At Monday's covid19 media briefing, Trade and Industry Minister Paula Gopee-Scoon sent an important signal that the Government is aware that for us to get back on the right track economically, ease of business must be improved.
“We’re not in a good place, and we’ve said that before,” the minister said. She noted this country’s position of 105 out of 190 countries in the World Bank Ease of Doing Business ranking is not good enough, but expressed optimism our standing could improve come the next assessment.
The minister is correct, in that we’ve heard this before. But the pandemic might well turn out to be the catalyst that finally gets results.
Ease of doing business is more important than ever before. With companies facing so many pressures and uncertainties, they need to be nimble on the ground. Red tape and government bureaucracy can really hinder the ability of companies to adapt, to change, to seize opportunities, or even to function competently.
There was a time when ministers talking about the much-touted “Single Electronic Window” seemed aspirational and cutting-edge. Now, however, wireless transactions, paperless systems, remote operations – these are now part of the fabric of the new normal, already being embraced the world over in countries that had a head start. We cannot afford to be left behind.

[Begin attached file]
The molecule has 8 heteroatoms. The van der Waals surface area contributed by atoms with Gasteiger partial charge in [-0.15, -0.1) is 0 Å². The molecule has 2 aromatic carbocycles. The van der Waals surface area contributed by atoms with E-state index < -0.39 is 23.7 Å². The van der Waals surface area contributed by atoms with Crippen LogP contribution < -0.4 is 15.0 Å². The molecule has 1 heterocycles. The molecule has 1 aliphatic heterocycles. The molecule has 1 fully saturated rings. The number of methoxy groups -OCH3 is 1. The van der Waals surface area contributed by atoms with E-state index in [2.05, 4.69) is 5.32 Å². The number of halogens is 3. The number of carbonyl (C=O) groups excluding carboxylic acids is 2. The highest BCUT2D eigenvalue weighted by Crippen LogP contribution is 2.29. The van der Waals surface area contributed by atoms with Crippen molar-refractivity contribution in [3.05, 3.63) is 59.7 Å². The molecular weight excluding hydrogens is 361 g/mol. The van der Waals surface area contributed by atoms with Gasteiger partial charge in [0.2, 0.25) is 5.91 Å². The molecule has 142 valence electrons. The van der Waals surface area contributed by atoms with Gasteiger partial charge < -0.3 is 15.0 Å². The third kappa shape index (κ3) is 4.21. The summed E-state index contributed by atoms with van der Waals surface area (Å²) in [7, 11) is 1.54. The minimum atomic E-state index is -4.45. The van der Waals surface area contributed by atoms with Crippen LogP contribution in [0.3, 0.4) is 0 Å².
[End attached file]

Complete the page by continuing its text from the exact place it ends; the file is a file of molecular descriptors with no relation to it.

At lot of services are now available online, but there still remains room for improvement, and these relate not only to the activities of businesses, but also their workers and customers. It cannot be forgotten that a big part of the overall economic picture is the need to bolster productivity.
Why should people have to waste time standing in lines just to pick up forms or access some government service? Why do people have to lose hours, days, when seeking to have the most routine matters addressed, such as in relation to passports or other important documents?
Ease of doing business goes hand in hand with ensuring there are conditions for workers to achieve their maximum. That means addressing service and the efficiency of state management.
It’s good that the State feels it has made headway in some processes, such as obtaining construction permits.
But such improvements mean little when things like the sudden and controversial reversal of practices around Customs and Excise laws earlier this year can still happen. The problems relating to the inter-island air- and seabridge, and even some of our outdated laws relating to what businesses can import, often frustrate trade in a way that makes permit-seeking seem like a quaint activity.
The problems with payments generally, as well as the continued absence of enforcement of our revised public procurement laws, also mean the competitive environment is lacking factors that could help guarantee fairness.
The tax regime is also an area that remains ripe for attention. The position of the State has been clear in that revenues are needed, but greater flexibility in how obligations are fulfilled and greater speed of processing can, on their own, amount to an ease-up.